This is a sad poem about a woman named Ariel who isn’t particularly happy with her life at the moment. The only other Ariel I know is that mermaid from under the sea, I don’t think they have desks under the sea, not unless a cargo ship has had a particularly bad day anyway. Suddenly, I find myself remembering the Titanic, which probably had a few desks on board. Anyway, this Ariel is of no relation to that mermaid one.

A woman twisted some paper.
It formed into the word ‘love’.
It was all very meaningful.
She looked at it and cried.
She twisted thousands more.
And sold them on the internet.

Robert gazed into Paula’s eyes.
They were framed beautifully by her glasses.
Hair framed the rest of her face too.
Her nose pointed down to her lips.
They were nice lips.
'Yes' Robert thought, pumping his first in celebration.
'She has a face.'

Percy told Helen she was the best.
His fingers were crossed.
He looked into her eyes.
He knew he was the best.


I knocked out a few poems about love there, or love adjacent goings on. You know that sort of stuff. Real life stuff for real people.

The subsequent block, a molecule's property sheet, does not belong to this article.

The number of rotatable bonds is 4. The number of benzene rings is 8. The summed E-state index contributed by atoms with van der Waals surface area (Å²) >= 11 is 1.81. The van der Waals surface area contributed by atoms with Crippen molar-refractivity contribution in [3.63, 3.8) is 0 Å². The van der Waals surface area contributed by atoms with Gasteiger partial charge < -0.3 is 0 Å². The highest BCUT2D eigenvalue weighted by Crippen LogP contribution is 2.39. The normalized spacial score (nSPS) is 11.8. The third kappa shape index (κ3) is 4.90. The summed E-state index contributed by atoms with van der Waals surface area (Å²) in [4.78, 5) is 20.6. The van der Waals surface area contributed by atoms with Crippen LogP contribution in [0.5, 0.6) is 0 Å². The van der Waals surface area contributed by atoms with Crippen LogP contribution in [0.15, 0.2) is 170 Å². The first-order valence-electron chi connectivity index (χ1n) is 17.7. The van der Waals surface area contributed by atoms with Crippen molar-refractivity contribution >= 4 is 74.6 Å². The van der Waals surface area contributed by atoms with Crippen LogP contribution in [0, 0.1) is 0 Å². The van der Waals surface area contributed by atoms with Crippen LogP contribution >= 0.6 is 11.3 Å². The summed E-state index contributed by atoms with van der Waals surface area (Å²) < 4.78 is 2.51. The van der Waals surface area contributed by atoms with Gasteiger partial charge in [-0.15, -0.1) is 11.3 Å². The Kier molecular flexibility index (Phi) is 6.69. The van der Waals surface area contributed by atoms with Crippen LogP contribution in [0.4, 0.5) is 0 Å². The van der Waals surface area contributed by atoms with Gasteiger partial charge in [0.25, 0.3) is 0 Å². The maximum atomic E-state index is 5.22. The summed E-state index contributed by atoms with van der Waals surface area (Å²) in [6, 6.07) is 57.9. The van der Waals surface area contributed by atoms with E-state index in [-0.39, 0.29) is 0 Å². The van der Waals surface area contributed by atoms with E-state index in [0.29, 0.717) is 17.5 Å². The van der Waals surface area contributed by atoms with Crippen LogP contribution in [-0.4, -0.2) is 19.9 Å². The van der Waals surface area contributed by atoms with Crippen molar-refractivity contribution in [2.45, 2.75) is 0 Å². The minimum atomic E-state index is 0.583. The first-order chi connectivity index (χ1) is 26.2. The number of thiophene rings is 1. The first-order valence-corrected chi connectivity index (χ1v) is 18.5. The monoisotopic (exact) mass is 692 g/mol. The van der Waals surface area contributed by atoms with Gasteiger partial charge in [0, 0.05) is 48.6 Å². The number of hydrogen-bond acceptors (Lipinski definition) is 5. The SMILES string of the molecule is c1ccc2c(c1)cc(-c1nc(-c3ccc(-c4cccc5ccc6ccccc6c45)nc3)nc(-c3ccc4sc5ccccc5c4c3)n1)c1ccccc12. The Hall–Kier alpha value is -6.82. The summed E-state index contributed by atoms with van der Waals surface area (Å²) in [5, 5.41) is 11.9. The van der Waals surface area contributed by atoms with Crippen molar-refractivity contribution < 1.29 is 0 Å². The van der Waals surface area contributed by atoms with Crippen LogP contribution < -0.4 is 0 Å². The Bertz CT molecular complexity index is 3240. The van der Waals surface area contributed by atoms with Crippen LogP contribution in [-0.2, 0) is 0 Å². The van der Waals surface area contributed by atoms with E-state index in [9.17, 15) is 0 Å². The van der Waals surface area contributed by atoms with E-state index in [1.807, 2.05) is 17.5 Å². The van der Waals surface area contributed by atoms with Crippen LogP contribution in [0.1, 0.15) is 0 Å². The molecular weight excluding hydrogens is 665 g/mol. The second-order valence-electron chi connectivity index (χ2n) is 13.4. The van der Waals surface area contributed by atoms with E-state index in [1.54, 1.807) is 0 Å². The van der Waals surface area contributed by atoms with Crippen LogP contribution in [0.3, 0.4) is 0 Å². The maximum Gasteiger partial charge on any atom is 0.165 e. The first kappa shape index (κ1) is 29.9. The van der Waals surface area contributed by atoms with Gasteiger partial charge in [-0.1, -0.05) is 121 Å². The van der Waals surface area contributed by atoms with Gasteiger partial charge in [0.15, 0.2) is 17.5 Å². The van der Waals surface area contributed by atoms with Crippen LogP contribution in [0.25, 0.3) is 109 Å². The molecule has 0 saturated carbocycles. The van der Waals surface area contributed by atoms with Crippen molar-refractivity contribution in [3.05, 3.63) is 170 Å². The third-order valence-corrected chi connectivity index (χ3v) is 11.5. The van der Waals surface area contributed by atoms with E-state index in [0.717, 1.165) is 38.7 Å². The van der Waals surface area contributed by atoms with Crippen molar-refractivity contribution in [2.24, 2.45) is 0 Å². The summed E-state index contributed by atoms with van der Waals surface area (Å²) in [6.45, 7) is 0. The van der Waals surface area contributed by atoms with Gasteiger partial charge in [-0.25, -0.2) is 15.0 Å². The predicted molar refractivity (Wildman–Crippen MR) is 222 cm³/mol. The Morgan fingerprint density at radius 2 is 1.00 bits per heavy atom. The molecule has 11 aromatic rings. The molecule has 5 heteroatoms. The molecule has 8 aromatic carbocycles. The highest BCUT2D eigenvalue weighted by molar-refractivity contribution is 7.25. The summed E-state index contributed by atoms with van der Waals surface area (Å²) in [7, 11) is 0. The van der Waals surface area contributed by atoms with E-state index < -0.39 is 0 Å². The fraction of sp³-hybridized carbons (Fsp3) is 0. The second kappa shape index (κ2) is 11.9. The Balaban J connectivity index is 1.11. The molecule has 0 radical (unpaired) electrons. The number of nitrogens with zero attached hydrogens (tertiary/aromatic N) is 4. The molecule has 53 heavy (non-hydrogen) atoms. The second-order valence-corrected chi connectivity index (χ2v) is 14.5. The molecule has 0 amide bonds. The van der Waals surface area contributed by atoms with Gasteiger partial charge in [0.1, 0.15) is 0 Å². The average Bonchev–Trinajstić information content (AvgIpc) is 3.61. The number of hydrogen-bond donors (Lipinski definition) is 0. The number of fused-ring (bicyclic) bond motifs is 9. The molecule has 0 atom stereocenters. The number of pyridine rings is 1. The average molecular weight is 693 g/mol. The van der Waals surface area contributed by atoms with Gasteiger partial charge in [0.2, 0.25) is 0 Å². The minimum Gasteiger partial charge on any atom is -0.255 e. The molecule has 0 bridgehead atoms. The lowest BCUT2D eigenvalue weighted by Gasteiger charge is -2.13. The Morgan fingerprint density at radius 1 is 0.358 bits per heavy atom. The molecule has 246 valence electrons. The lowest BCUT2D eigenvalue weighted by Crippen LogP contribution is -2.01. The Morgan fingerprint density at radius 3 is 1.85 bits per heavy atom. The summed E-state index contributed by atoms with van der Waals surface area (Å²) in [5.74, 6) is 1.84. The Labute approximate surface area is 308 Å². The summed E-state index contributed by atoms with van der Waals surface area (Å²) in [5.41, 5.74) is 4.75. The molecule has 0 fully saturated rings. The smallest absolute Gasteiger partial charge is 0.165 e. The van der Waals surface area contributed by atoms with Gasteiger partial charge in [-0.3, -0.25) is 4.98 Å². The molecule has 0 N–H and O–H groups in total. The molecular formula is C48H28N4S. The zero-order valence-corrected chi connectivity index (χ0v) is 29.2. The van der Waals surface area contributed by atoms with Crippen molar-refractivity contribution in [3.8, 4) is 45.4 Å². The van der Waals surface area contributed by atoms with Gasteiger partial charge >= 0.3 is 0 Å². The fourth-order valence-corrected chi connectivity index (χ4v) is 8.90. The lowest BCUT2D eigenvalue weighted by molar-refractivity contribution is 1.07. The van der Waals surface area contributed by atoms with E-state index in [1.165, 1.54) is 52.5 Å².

Santa slumped in a crusty leather armchair.
His beard was unkempt and filled with crumbs.
He was getting more and more irritated by how late people were leaving their requests.
The elves were complaining about the yearly crunch.
Rudolph sat in the corner licking the woodchip wallpaper.
His antlers clacked against the television.


Poor old Santa, his job sounds like a nightmare. I wouldn’t have signed up if given the opportunity, I don’t care if I get free access to houses out of it, the thrill of the snoop just isn’t worth the effort.

I’m going to leave you with that little christmassy number, which hopefully gets you in the mood for the season. In keeping with tradition, I’m also going to recommend you, maybe, if you like, take a look back at August 2019 with your own eyes. This time I mean it too, I left out quality poetry, there’s at least a couple more good ones dwelling back there in the old Aug of 19.